Let’s start with the near absurdity of a four-door Porsche, on the heels of the ridiculously successful Cayenne, which no Porsche enthusiast thought should be built. The Panamera was never meant to compete with the BMW 7-Series, the Mercedes S-Class or the Audi A8, though comparos almost always include the four in a heated battle and buyers certainly do compare the four. But the Panamera has more spirited driving in mind, along the lines of the Maserati Quattroporte and especially the Aston Martin Rapide. Success from absurdity seems to be Porsche’s new battle cry.
Continues after the jump.
The Panamera has been unbelievably successful in its segment, though it’s hard to say if the success can be attributed to driving dynamics/power or the fact that rich guys who need four doors just love being seen in a Porsche. Admittedly, it’s a tad unseemly with the bulbous greenhouse, but it’s frightful like Posh Spice. You like to look, but you’re not sure why.
Also, choosing between the Panamera S and the S Hybrid is not unlike the difference between wearing a $5,000 wool and cashmere bespoke suit and wearing the same suit with sustainable hemp underpants on. The performance is still pretty astounding for a 4,000+ pound car and practically no-one looking will be able to tell the difference, but you’ll be a tad more environmentally conscious. That should push you in the right direction, eh?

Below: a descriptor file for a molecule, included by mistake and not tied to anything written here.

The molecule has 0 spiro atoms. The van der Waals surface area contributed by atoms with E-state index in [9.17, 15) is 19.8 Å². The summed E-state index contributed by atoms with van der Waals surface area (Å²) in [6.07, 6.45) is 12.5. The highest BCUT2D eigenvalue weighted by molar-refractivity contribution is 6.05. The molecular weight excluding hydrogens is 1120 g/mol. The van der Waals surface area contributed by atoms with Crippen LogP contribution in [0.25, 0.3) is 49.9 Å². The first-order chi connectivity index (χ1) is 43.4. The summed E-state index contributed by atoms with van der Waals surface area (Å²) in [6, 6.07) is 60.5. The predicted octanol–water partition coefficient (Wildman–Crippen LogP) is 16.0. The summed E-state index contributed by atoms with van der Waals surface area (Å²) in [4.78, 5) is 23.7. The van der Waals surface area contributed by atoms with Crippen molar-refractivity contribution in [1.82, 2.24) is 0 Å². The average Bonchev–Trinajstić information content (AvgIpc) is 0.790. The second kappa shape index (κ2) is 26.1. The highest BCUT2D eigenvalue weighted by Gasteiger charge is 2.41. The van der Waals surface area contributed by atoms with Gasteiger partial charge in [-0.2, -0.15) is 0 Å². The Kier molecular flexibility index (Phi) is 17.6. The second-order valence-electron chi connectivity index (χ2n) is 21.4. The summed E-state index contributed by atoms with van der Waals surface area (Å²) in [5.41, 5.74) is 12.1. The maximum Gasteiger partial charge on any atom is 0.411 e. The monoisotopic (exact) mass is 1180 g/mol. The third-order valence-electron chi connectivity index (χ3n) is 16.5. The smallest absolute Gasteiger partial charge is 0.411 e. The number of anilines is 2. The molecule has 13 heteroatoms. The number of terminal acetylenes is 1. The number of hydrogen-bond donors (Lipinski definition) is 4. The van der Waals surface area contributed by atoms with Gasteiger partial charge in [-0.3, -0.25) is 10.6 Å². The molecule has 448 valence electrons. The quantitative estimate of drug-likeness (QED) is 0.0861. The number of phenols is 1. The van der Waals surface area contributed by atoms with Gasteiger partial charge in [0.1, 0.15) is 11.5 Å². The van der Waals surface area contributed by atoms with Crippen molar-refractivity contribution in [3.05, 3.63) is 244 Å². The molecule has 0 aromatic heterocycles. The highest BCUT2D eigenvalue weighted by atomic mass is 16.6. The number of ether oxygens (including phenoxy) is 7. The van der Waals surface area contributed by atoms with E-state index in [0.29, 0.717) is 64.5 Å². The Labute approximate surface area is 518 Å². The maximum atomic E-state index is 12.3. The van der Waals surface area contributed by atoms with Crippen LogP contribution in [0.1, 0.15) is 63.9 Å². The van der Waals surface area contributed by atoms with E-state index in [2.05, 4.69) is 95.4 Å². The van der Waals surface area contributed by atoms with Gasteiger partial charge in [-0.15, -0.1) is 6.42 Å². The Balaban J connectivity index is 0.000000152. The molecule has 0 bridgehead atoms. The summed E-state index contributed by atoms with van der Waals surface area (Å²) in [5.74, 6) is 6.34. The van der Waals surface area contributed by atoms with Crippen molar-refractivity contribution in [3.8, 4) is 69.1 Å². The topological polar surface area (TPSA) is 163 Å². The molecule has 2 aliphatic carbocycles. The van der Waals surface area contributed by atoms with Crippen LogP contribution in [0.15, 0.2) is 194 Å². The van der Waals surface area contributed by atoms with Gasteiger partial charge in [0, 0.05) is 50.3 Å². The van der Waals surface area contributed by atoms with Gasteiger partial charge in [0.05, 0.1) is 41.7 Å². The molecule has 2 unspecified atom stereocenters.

The Panamera Turbo S is clearly the nuttier of the two, though the S Hybrid certainly does not disappoint. For a near anti-matter weight sport luxury sedan to rocket to 60 in barely more than 3 seconds is astounding. It’s the anti-Porsche Porsche, frankly. Four doors, heavy as stink and antithetical to the traditional Porsche mentality, the Panamera is bulbous and frankly not attractive in any apparent way. But the crazy thing is, it works and it works marvelously. It’s so beastly good, it makes you thrilled to offend and the offense is glorious.
Photo essay below.
Additional contribution by Amos Kwon
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